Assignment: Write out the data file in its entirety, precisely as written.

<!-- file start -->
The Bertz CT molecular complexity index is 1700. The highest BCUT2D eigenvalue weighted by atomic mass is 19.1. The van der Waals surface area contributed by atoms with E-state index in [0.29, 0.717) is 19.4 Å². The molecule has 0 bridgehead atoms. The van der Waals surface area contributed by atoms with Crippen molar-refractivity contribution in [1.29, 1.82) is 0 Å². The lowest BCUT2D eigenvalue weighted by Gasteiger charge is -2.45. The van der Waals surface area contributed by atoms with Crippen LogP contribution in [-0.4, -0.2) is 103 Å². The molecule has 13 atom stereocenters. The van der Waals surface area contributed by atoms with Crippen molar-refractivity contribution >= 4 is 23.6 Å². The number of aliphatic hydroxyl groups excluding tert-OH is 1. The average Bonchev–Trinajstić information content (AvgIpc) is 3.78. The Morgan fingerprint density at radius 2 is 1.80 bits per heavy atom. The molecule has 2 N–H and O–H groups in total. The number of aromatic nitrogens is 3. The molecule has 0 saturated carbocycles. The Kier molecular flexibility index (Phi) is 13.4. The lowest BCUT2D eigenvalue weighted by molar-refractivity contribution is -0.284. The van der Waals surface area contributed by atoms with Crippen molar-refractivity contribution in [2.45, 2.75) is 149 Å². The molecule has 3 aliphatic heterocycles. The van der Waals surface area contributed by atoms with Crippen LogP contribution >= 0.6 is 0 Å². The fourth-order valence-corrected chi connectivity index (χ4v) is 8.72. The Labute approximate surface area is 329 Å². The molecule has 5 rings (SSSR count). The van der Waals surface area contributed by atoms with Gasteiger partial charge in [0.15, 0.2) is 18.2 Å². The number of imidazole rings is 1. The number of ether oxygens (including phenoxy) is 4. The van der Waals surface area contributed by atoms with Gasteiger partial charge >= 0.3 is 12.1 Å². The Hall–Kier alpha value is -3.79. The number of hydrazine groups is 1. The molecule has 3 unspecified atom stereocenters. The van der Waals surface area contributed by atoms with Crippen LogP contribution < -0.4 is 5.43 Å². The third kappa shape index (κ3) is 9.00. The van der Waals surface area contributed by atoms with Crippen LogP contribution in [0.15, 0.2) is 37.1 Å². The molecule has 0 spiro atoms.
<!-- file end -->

The Bertz CT molecular complexity index is 1700. The highest BCUT2D eigenvalue weighted by atomic mass is 19.1. The van der Waals surface area contributed by atoms with E-state index in [0.29, 0.717) is 19.4 Å². The molecule has 0 bridgehead atoms. The van der Waals surface area contributed by atoms with Crippen molar-refractivity contribution in [1.29, 1.82) is 0 Å². The lowest BCUT2D eigenvalue weighted by Gasteiger charge is -2.45. The van der Waals surface area contributed by atoms with Crippen LogP contribution in [-0.4, -0.2) is 103 Å². The molecule has 13 atom stereocenters. The van der Waals surface area contributed by atoms with Crippen molar-refractivity contribution >= 4 is 23.6 Å². The number of aliphatic hydroxyl groups excluding tert-OH is 1. The average Bonchev–Trinajstić information content (AvgIpc) is 3.78. The Morgan fingerprint density at radius 2 is 1.80 bits per heavy atom. The molecule has 2 N–H and O–H groups in total. The number of aromatic nitrogens is 3. The molecule has 0 saturated carbocycles. The Kier molecular flexibility index (Phi) is 13.4. The lowest BCUT2D eigenvalue weighted by molar-refractivity contribution is -0.284. The van der Waals surface area contributed by atoms with Crippen molar-refractivity contribution in [2.45, 2.75) is 149 Å². The molecule has 3 aliphatic heterocycles. The van der Waals surface area contributed by atoms with Crippen LogP contribution >= 0.6 is 0 Å². The fourth-order valence-corrected chi connectivity index (χ4v) is 8.72. The Labute approximate surface area is 329 Å². The molecule has 5 rings (SSSR count). The van der Waals surface area contributed by atoms with Gasteiger partial charge in [0.15, 0.2) is 18.2 Å². The number of imidazole rings is 1. The number of ether oxygens (including phenoxy) is 4. The van der Waals surface area contributed by atoms with Gasteiger partial charge >= 0.3 is 12.1 Å². The Hall–Kier alpha value is -3.79. The number of hydrazine groups is 1. The molecule has 3 unspecified atom stereocenters. The van der Waals surface area contributed by atoms with Crippen LogP contribution < -0.4 is 5.43 Å². The third kappa shape index (κ3) is 9.00. The van der Waals surface area contributed by atoms with Crippen LogP contribution in [0.15, 0.2) is 37.1 Å². The molecule has 0 spiro atoms.